Wednesday, December 5, 2018

Mid-21st Century Northern Lights

Northern Lights at Takhini Hot Springs, near Whitehorse and Talus Lake in Tombstone Territorial Park 
Watercolour, crayon and marker
©2018 Charlene Brown

This painting may be used to illustrate Chapter 6 of the multi-generational  auto-fiction novel I am writing. Chapter 6 begins in 2042 and is set in Yukon.

Chapter 1 of the novel begins fairly accurately with my  grandmother’s adventures at the turn of the twentieth century, but the young women in succeeding chapters, including myself in Chapter 3, become less individually recognizable and more likely to be ‘composites’ representing more than one person. Chapter 6, about ‘Alexandra’ who is born in 2027 is, of course, purely speculative.

Wednesday, November 28, 2018

Another National Park Geothermal Haiku

Paint Pots, BC

For centuries, the Ktunaxa, Stoney and Blackfoot First Nations used the ochre beds surrounding the ‘paint pots’ in Kootenay National Park as a source of pigments for ceremonial purposes. 

The ore was even mined for a time in the early 20th century, before it was decided that this was incompatible with the objectives of the National Park system.

What this haiku might have to do with National Park environmental objectives gets a little circuitous... Existing infrastructure may point to the less energy-intensive upgrading of existing buildings compared to tearing down and starting over with all new materials, and charging as they go could refer to any form of transportation that generates electricity while in motion.

Wednesday, November 21, 2018

Mid-century Northern Lights

Northern Lights in Banff
Watercolour and crayon 
©2018 Charlene Brown

I had no record of the very occasional Northern Lights we would see in Banff when I was growing up there. So I’ve used internet photos that resemble what I remember and placed them in the NE to SE sky over Banff in the positions they appeared most frequently. And now I have a record of the very occasional etc…

The main colours used in these paintings were Indanthrene Blue and Ultramarine Violet. Or maybe Carbazole Violet I have big wadges of both on my palette and I’m not sure which is which.  I also used a Neon green crayon I bought 25 years ago as part of a set, and have had almost no use for well, I mean look at it where do you ever see that colour in nature?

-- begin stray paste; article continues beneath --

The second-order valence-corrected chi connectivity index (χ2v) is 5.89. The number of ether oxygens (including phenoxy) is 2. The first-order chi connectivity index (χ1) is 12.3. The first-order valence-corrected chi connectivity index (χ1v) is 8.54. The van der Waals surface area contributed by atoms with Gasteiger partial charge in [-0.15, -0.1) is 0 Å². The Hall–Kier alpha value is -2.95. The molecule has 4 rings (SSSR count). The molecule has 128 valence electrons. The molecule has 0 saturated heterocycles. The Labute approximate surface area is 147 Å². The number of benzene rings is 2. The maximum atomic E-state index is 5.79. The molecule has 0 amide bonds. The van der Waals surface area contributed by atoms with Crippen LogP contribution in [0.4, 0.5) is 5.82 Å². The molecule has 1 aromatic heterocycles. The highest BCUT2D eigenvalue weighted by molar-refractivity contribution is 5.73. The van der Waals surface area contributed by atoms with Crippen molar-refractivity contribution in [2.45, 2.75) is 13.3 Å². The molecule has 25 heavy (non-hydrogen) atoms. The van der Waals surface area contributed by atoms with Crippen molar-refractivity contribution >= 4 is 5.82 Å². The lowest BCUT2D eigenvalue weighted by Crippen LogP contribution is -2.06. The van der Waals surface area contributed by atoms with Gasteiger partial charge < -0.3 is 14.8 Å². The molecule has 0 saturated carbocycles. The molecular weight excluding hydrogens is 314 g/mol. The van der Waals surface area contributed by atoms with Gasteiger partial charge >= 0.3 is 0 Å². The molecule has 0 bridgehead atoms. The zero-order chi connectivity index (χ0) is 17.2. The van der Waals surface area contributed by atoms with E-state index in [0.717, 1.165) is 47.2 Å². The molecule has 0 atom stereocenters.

Wednesday, November 14, 2018

Low Carbon Transit Haiku

Pond Inlet, Nunavut

Pond Inlet is one of the most picturesque communities in Canada’s Arctic. However, because of its isolation the cost of food and other materials such as construction supplies can be much higher than that of southern Canada. Milk is close to $4 a litre and carbonated drinks can be as much as $4.50 a can. There are environmental costs as well, because supplies must be brought in by ship during the short ice-free summer season or even more expensively and energy-intensively by air for the rest of the year.

Hence the possible appeal of low carbon airship transit. Hard to say how kinetic energy storage devices, such as flywheels, fit into any of this, but it is known that they have better lifetime cycles and higher power and capacity than static energy storage devices such as batteries or capacitors have.

Wednesday, November 7, 2018

Painting Waterfalls

Here are two of the waterfalls in Johnston Canyon, about 20 kilometres west of Banff. There are a few higher falls in this canyon,but I think these ones are the prettiest.

There wasn't a huge amount of water coming down the canyon in late September when I was there, and I have tried to get that effect by painting quite intensely over a thin white crayon resist.

I have previously written blog posts about water paintings using this technique (with varying degrees of similarity to the actual appearance) in locations such as Maquinna Provincial Park, Ireland, Kakabeka Falls, Niagara Falls, Esquimalt, Balboa Park, Japan, Croatia, Korea and even Johnston Canyon.